Last year, we released our Innovation Strategy Framework to help organizations invest in the right types of innovation to support their growth strategy. The Innovation Strategy Framework was built on extensive research, and we’ve continued to collect data on how companies approach their innovation investment strategies.
While data collection is still in process, we wanted to share a few interesting insights which have come out of the preliminary results.
First, let’s look at the averages:
- Core Innovation. Investments in existing offerings (or add-on or adjacent offerings) for a market and buyer that the company is already actively pursuing (~45 percent)
- New Market Extension. Investments in new or existing offerings to meet the needs of current buyer personas or buying centers within market segments, geographies, industries or organization types that the company is not currently actively pursuing (~20 percent)
- Existing Market Expansion. Investments in new or existing offerings to meet the needs of new buying centers or personas in markets the company is already actively pursuing (~25 percent)
- Breakthrough Innovation: Investments in new offerings to meet the needs of both a new buying center (or persona) in a market or segment the company has not previously addressed (~10 percent)
These averages may be helpful as a benchmark for how you allocate your investments across different markets and buying centers. However, not every company allocates investment to all four innovation types. In fact, our data shows that while around 60 percent of companies invest in all four innovation types, 35 percent invest in three of the four, and 5 percent invest in only two (and those instances are mainly investment in Core Innovation with a small investment in one other area).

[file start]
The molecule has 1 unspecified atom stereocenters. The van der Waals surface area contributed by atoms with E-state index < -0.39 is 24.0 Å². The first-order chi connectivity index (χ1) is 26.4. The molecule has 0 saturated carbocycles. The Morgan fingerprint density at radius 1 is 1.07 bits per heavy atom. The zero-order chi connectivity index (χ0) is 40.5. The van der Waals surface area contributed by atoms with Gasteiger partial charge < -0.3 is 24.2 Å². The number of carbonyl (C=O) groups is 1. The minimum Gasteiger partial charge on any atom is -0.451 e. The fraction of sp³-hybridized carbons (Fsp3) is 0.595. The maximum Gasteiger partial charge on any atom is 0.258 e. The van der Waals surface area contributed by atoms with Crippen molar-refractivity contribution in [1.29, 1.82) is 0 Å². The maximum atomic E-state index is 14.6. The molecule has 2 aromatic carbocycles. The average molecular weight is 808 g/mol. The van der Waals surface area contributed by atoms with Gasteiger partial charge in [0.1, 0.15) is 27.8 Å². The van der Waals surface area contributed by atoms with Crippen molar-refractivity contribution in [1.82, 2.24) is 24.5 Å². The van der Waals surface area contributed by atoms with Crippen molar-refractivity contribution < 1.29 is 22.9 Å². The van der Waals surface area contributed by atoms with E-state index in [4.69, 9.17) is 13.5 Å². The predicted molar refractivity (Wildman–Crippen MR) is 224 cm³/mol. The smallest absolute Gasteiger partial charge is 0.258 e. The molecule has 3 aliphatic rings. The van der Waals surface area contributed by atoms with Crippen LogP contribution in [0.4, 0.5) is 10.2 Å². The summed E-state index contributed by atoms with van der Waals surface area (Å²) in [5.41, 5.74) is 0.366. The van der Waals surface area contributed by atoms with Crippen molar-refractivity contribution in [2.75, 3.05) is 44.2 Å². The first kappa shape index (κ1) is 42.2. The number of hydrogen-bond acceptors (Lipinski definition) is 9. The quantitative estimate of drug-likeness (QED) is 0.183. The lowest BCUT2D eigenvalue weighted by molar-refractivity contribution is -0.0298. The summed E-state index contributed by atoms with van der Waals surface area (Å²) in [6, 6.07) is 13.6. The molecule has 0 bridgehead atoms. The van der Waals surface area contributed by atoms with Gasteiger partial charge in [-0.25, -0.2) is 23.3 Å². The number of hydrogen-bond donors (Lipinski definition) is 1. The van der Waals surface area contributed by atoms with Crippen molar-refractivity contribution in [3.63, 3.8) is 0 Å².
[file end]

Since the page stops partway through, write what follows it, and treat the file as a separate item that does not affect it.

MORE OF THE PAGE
Another interesting insight was what we didn’t find. We expected to see some differences in investment allocation by company size, but the results are remarkably consistent. Larger companies − those with more than $500 million in annual revenue − show a slightly higher tilt towards Core Innovation investment, but only by a few percentage points.
While we didn’t see much difference by company size, when we looked at industry and types of offerings, there were some sharper differences. We’re still processing the data − and analyzing it to understand how it can help companies make better decisions − so you’ll have to wait for the full results. If you’re a SiriusDecisions client and interested in a sneak peek − and the implications for your innovation strategy − contact your account executive to set up an inquiry to discuss.
If you want to be the first to see the full results, you will need to attend the SiriusDecisions 2014 Summit on May 21-23 in Orlando, FL. I’ll be presenting The SiriusDecisions Innovation Strategy Framework: One Year Later −where I’ll discuss the results of this research, lessons learned from organizations that have used the framework for strategic planning, as well as implications for your product roadmaps, marketing and sales planning.